Families of "The Mackadavy"
Firewood and frolic seemed to go
together like a horse and carriage. Dad and Gramp, with the help of a
neighbour and a hired man, had worked together to cut several loads of
hardwood and hauled it home on bobsleds. Now the time had arrived to
get it cut into lengths for
the kitchen stove as well as longer sticks for the furnace.
Len and his dapple grey team of horses arrived on Friday
afternoon with the woodcutter and the one-cylinder gas engine that
powered it. In
no time it was set up and ready to start work early on Saturday
In the meantime, Aunt Sadie and Greta helped Mum to prepare all the
food that would be needed the next day to feed the crew, which was
going to be a large one as some friends and relatives had volunteered
to help, plus
the exchange of hands among neighbours that always took place for the
Calvin Craig of Bonny River had a different kind of frolic in preparing
his book, Early Families of “The Mackadavy”.
Sixty people researched, compiled and submitted genealogies of
thirty-eight local families for thirty-six chapters of his
five-hundred page book. Primary names include, Ash, Beney, Bliss,
Bonney, Brockway, Campbell, Clinch, Corning, Cox, Craig, Davidson;
Dawson, Dillman, Essensa, Frost, Garnett, Gillmor, Goss,
Grearson/Grierson, Harmon, Lee, Moreland, MacKay, Milne/Mylne, Munson,
Nash, Neal/Neil, Nichols, O'Neill, Pratt, Radley, Sherwood, Spinney,
Stewart, Sunderland, Waltman, and Williamson.
The “Selected Chronology” chapter provides some very interesting facts.
Joseph Sherwood was born circa 1688 in Rye, New York. Joel Bonney was
born 14 Aug. 1740 in Pembroke, Massachusetts. On 15 May 1776, Peter
Clinch was promoted to Lieutenant and appointed adjutant, Royal
Fencible Americans at Amherst, Nova Scotia. In London in 1787, Dr.
William Paine was given permission and moved back to Massachusetts. The
Piskahegan Military Blockhouse was planned in 1800. In 1803, the
Edward Winslow census statistics shows Charlotte County had 2622
More than five hundred grants were made to the Settlers of the
Mackadavy and they are listed from North boundary of the parish of St.
George, South to Passamaquoddy Bay. First listed are those on the West
side of the Magaguadavic River followed by those on the East side of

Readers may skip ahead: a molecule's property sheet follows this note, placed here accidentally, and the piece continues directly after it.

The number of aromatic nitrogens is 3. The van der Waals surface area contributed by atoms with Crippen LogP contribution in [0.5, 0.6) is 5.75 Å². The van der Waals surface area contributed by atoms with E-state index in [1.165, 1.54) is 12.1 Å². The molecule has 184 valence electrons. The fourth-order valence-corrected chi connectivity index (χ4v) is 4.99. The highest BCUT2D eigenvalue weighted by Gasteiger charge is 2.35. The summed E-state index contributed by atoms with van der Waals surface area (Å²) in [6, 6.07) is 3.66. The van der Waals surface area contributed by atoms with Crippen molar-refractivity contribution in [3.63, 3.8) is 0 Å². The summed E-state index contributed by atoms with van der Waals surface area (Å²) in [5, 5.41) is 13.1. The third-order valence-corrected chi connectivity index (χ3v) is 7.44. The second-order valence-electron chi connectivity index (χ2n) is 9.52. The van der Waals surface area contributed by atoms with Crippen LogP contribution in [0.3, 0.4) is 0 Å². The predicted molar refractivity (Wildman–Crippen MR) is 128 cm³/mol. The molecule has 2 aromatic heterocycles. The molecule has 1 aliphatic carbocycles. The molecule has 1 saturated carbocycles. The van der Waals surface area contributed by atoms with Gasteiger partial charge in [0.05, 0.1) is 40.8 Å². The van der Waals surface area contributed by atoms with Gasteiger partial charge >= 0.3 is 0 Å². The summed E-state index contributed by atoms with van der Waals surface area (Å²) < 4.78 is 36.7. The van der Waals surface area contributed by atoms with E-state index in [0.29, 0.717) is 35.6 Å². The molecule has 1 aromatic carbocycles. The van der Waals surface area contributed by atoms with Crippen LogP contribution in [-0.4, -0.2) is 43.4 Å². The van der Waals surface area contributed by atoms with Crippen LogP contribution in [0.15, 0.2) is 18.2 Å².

the river which includes L’tang.
To assist in locating information on a particular person, the book has
a full name index.
The history of the settlements and their settlers of the Magaguadavic
Valley includes St. George, Bonny River, Second Falls, Lee
Settlement and Piskehegan.
Early Families of “The Mackadavy” by Calvin
Lee Craig is available for viewing at the libraries in Saint John and
Stephen as well as at other research institutions.
Copies can be purchased from C. L. Craig, 1104 Rte. 770, Bonny River,
NB., Canada, E5C 1E1. Phone 506-755-6800. E-mail to
Seeley: Austin Seeley
(1803 – 1858), (son of Ebenezer and possibly grandson of James D.
of Inverness County, River Denys Basin, Nova Scotia married circa
to Lucy Vaughan, the daughter of a ship building family. Children were
W., Hiram H., John Byron, Ann, Jane, Walter and Benjamin Franklin. In
early 1850s, they moved to Renfrew, Ontario and later to Illinois.
Searching for Jane Harrison, born 13 Nov 1904, emigrated to Saint John,
New Brunswick from Co. Antrim, Northern Ireland in April 1928 with her
sister MARY, born 17 Feb 1907. Any information gratefully received.
40 Broad Oak
Morton: Who were the
parents of Francis Morton, born circa 1802 in Hammondvale, New
Brunswick or in Nova Scotia? He married Margaret Ann Tabor,
daughter of Noah Tabor, in December of 1829 at the Anglican Church in
Hampton. They moved to Kent County in 1855 and to the Moncton area
circa 1859. Margaret Ann's father was Noah Tabor.
The mother of Francis Morton may have remarried to a Mr. Handrigan.
history claims that we are direct descendants of Elkana Morton who came
Cornwallis in 1760.
209 Northcliff Avenue
Canada, H9W 6C3
Ruby M. Cusack is a
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